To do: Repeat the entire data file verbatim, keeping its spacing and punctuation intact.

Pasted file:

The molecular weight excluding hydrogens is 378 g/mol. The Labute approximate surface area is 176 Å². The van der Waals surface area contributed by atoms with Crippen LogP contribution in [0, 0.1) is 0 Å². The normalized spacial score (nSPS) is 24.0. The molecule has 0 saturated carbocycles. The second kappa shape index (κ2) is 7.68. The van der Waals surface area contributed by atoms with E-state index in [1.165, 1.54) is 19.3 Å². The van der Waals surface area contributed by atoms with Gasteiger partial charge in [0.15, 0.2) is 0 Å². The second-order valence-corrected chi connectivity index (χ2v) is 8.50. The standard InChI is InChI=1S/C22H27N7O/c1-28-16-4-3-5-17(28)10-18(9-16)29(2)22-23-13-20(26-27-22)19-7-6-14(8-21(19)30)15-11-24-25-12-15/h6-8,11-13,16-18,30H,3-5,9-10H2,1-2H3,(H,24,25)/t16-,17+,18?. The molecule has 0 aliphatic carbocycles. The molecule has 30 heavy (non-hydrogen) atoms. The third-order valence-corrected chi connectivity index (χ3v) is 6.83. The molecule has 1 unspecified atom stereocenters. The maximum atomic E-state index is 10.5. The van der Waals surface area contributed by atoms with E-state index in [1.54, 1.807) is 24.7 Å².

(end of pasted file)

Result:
The molecular weight excluding hydrogens is 378 g/mol. The Labute approximate surface area is 176 Å². The van der Waals surface area contributed by atoms with Crippen LogP contribution in [0, 0.1) is 0 Å². The normalized spacial score (nSPS) is 24.0. The molecule has 0 saturated carbocycles. The second kappa shape index (κ2) is 7.68. The van der Waals surface area contributed by atoms with E-state index in [1.165, 1.54) is 19.3 Å². The van der Waals surface area contributed by atoms with Gasteiger partial charge in [0.15, 0.2) is 0 Å². The second-order valence-corrected chi connectivity index (χ2v) is 8.50. The standard InChI is InChI=1S/C22H27N7O/c1-28-16-4-3-5-17(28)10-18(9-16)29(2)22-23-13-20(26-27-22)19-7-6-14(8-21(19)30)15-11-24-25-12-15/h6-8,11-13,16-18,30H,3-5,9-10H2,1-2H3,(H,24,25)/t16-,17+,18?. The molecule has 0 aliphatic carbocycles. The molecule has 30 heavy (non-hydrogen) atoms. The third-order valence-corrected chi connectivity index (χ3v) is 6.83. The molecule has 1 unspecified atom stereocenters. The maximum atomic E-state index is 10.5. The van der Waals surface area contributed by atoms with E-state index in [1.54, 1.807) is 24.7 Å².